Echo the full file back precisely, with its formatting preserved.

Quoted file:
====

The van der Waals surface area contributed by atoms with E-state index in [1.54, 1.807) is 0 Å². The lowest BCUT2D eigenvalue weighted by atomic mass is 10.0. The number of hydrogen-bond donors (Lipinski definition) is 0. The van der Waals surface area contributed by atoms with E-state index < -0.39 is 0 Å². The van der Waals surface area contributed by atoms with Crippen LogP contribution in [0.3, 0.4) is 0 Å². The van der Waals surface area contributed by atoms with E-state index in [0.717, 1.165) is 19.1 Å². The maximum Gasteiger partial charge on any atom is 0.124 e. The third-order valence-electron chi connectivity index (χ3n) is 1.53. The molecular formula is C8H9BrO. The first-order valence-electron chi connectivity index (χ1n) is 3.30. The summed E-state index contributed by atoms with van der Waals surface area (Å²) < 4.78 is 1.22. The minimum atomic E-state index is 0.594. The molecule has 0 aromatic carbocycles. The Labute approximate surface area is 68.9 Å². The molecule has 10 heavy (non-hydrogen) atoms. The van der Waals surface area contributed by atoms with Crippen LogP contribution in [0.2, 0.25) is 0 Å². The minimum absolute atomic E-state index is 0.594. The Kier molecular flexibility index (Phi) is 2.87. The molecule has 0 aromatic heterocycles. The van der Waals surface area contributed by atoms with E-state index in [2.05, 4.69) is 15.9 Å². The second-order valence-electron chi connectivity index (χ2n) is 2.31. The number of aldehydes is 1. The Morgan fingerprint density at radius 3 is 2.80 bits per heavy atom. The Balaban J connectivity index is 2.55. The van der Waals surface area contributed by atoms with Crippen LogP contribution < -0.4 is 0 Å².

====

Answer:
The van der Waals surface area contributed by atoms with E-state index in [1.54, 1.807) is 0 Å². The lowest BCUT2D eigenvalue weighted by atomic mass is 10.0. The number of hydrogen-bond donors (Lipinski definition) is 0. The van der Waals surface area contributed by atoms with E-state index < -0.39 is 0 Å². The van der Waals surface area contributed by atoms with Crippen LogP contribution in [0.3, 0.4) is 0 Å². The van der Waals surface area contributed by atoms with E-state index in [0.717, 1.165) is 19.1 Å². The maximum Gasteiger partial charge on any atom is 0.124 e. The third-order valence-electron chi connectivity index (χ3n) is 1.53. The molecular formula is C8H9BrO. The first-order valence-electron chi connectivity index (χ1n) is 3.30. The summed E-state index contributed by atoms with van der Waals surface area (Å²) < 4.78 is 1.22. The minimum atomic E-state index is 0.594. The molecule has 0 aromatic carbocycles. The Labute approximate surface area is 68.9 Å². The molecule has 10 heavy (non-hydrogen) atoms. The van der Waals surface area contributed by atoms with Crippen LogP contribution in [0.2, 0.25) is 0 Å². The minimum absolute atomic E-state index is 0.594. The Kier molecular flexibility index (Phi) is 2.87. The molecule has 0 aromatic heterocycles. The van der Waals surface area contributed by atoms with E-state index in [2.05, 4.69) is 15.9 Å². The second-order valence-electron chi connectivity index (χ2n) is 2.31. The number of aldehydes is 1. The Morgan fingerprint density at radius 3 is 2.80 bits per heavy atom. The Balaban J connectivity index is 2.55. The van der Waals surface area contributed by atoms with Crippen LogP contribution < -0.4 is 0 Å².